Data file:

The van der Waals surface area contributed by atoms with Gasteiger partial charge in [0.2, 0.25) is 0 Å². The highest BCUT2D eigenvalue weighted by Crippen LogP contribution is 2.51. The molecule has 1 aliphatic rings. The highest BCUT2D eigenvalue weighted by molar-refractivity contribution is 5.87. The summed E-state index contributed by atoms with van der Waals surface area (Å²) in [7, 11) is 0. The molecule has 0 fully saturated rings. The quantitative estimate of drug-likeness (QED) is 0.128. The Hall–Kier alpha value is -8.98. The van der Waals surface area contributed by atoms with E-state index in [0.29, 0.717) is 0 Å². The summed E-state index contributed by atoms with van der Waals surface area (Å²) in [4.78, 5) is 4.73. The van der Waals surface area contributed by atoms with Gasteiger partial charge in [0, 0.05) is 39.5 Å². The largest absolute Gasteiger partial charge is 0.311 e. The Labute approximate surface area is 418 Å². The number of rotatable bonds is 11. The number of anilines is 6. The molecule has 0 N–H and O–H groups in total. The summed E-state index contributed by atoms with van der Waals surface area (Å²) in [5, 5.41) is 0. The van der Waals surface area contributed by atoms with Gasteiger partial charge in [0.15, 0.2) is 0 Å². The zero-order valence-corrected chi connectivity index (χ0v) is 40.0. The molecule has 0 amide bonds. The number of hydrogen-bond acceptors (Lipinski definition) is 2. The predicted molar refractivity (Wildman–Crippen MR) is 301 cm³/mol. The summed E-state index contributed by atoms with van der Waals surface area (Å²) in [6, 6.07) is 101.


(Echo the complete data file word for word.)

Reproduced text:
The van der Waals surface area contributed by atoms with Gasteiger partial charge in [0.2, 0.25) is 0 Å². The highest BCUT2D eigenvalue weighted by Crippen LogP contribution is 2.51. The molecule has 1 aliphatic rings. The highest BCUT2D eigenvalue weighted by molar-refractivity contribution is 5.87. The summed E-state index contributed by atoms with van der Waals surface area (Å²) in [7, 11) is 0. The molecule has 0 fully saturated rings. The quantitative estimate of drug-likeness (QED) is 0.128. The Hall–Kier alpha value is -8.98. The van der Waals surface area contributed by atoms with E-state index in [0.29, 0.717) is 0 Å². The summed E-state index contributed by atoms with van der Waals surface area (Å²) in [4.78, 5) is 4.73. The van der Waals surface area contributed by atoms with Gasteiger partial charge in [0, 0.05) is 39.5 Å². The largest absolute Gasteiger partial charge is 0.311 e. The Labute approximate surface area is 418 Å². The number of rotatable bonds is 11. The number of anilines is 6. The molecule has 0 N–H and O–H groups in total. The summed E-state index contributed by atoms with van der Waals surface area (Å²) in [5, 5.41) is 0. The van der Waals surface area contributed by atoms with Gasteiger partial charge in [0.15, 0.2) is 0 Å². The zero-order valence-corrected chi connectivity index (χ0v) is 40.0. The molecule has 0 amide bonds. The number of hydrogen-bond acceptors (Lipinski definition) is 2. The predicted molar refractivity (Wildman–Crippen MR) is 301 cm³/mol. The summed E-state index contributed by atoms with van der Waals surface area (Å²) in [6, 6.07) is 101.